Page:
I can say this for 1988's Italian spookhouse freakout Witchery (aka La Casa 4, aka Witchcraft)--it doesn't believe in mollycoddling its audience. A lot of movies come on slowly, set up an establishing shot, introduce a couple of characters, give the audience some idea of the situation before easing our posteriors gently into the churning, steamy waters of the hot tub that is the plot.
Director Fabrizio Laurenti (credited for export as "Martin Newlin") says fuck that noise. If you want to learn to swim, the best way is to strap yourself to a catapult and get launched right into the middle of Lake Eerie! Sink or swim, baby! Film's a wastin'!
Splashing down into the Great Watery WTF, we open on a pregnant woman with BIG 80s hair and an old-fashioned nightgown running across a craggy wasteland, terror in her eyes. We see that she's being pursued by an angry mob (GOD I love angry mobs), with pitchforks and pilgrim hats in full effect. Then we jump to...a jewelry commercial? Close ups of a bejeweled brooch or hatpin dazzle the camera with its shiny shiny brightness. Then--hey! We're rushing into an abandoned house!
Before we can appropriately admire Laurenti's odd camera angles and cool shot compositions (long halls of doors, cobwebs swaying in the breeze, furniture stacked strangely in empty rooms) the mother-to-be and her pursuers are jogging up the stairs and down the hall where a wide window offers a lovely view of the sea. Quicker than you can shout "Zygotes Away!" the pregnant lady has launched herself out the window and...Linda Blair wakes up panting from her horrible, horrible dream!
her last ride on the Possessionmobile and still sporting the same stylish hairdo from that flick--a hairstyle not unlike the aforeseen Flying Fetus-bearer's. Hmm... When she gets out of bed in a similar white nightgown that shows she TOO is pregnant, the astute viewer might begin to ponder whether there's some sort of connection...
But ponder quick, because next thing you know we're back at the abandoned house, where yet another young woman is walking around, admiring the shot compositions and corridor tracks we already enjoyed moments ago. (It must be said that the set here is great--a nice abandoned seaside resort, full of long hallways and dusty furniture--and Laurenti uses it fairly well.) She happens upon a broken window--the same one from Linda's dream!--and notes the broken quadrant where Mum left the building. Just when you think things might start to come together...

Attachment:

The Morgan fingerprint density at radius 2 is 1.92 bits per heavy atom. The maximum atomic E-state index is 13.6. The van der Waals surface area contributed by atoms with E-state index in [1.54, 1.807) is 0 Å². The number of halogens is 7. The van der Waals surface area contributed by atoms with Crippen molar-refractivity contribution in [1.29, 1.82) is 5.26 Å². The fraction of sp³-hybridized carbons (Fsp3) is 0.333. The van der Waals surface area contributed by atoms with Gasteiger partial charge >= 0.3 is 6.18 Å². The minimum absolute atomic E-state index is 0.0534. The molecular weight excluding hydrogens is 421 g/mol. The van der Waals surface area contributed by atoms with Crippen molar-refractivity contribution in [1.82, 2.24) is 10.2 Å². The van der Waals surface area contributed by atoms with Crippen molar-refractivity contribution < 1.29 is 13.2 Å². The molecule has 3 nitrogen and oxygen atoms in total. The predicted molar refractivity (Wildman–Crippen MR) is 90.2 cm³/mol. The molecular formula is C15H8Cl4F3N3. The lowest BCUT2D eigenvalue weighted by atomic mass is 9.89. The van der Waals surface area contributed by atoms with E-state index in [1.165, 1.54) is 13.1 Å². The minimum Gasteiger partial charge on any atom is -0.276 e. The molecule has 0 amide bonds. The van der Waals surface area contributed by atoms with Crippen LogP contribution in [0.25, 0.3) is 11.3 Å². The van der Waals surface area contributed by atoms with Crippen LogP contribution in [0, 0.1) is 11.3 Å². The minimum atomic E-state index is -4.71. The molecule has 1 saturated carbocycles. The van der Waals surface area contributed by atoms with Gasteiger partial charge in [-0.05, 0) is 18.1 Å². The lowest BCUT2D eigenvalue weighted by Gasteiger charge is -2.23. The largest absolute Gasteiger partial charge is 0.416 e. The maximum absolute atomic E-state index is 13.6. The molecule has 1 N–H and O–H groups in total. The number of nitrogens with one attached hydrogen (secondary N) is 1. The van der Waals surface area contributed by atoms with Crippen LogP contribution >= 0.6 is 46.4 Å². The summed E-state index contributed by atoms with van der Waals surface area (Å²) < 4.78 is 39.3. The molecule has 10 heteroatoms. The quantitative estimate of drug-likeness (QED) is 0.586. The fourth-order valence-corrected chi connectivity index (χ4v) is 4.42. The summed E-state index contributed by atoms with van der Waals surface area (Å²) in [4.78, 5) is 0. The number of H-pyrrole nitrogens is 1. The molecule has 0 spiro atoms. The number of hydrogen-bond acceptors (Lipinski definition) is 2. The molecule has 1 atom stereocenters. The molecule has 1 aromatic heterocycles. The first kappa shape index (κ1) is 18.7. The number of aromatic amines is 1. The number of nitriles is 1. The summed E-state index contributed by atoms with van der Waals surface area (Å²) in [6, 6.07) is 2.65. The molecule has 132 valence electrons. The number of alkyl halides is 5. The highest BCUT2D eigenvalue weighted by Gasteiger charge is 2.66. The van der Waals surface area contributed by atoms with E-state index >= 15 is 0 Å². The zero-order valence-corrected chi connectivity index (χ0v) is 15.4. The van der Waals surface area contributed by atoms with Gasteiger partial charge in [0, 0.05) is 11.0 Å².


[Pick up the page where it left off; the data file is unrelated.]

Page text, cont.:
UP JUMPS THE HOFF! Yes, TV legend and Mad Movie veteran David Hasselhoff pops up, camera in hand, shooting the hotel for a book his girlfriend is writing on (wait for it) Witchcraft! NOW it's all starting to make sense, I think...
But then we're back in the city, where Linda Blair is going through a shopping montage of kids' toys. She settles on a Sesame Street cassette recorder and heads out into the street, working her shoulder-padded coat and stylish 80s boots past a construction site, when she is suddenly attacked by an I-Beam! The falling Looney Tunes-style construction materials miss her by inches, and the creepy-enough Goblinesque score seems to imply there's Witchery afoot here, even however-many miles from the seaside resort. Or not. Maybe. It's unclear at this point.
a wrinkly, aristocratic-looking woman with a strangely familiar jeweled brooch. We get some terrible acting from both parties (the kid sounds like Froggy from Our Gang but with a quarter the dramatic chops, and the woman speaks English like she was reciting it phonetically under hypnosis), the upshot of which is the kid gets his ball back. Do you hear seagulls?
Why yes! We're back at the seaside resort, where Hoff's incredibly mushy-mouthed girlfriend is reading from either an ancient text or a Stephen King novel without its jacket, something about how witches loved to hunt down and possess virgins in order to get up to evil doin's. "See?" Hoff says, pointedly, "Even your poet knows virginity is not normal for a grown woman!" Sexual tension! After another arch shot about how wrong it is "being a virgin at YOUR age," which is met by a squinty-eyed pout and more mealy, unintelligible line readings, we cut to...
Linda's parents' apartment in the city! Although it takes us a minute, we soon figure out that Linda's folks are thinking about buying the seaside resort where we've already spent so much time, remodeling it and maybe selling it for a profit. Linda--who has yet to speak a real line of dialogue--continues her dumb show by snuggling with the little freckled toddler in the corner (we later learn he's her brother, Tommy, though her mom looks implausibly beyond childbearing years), who seems to like his casette recorder. That little bit of business done, it's time for...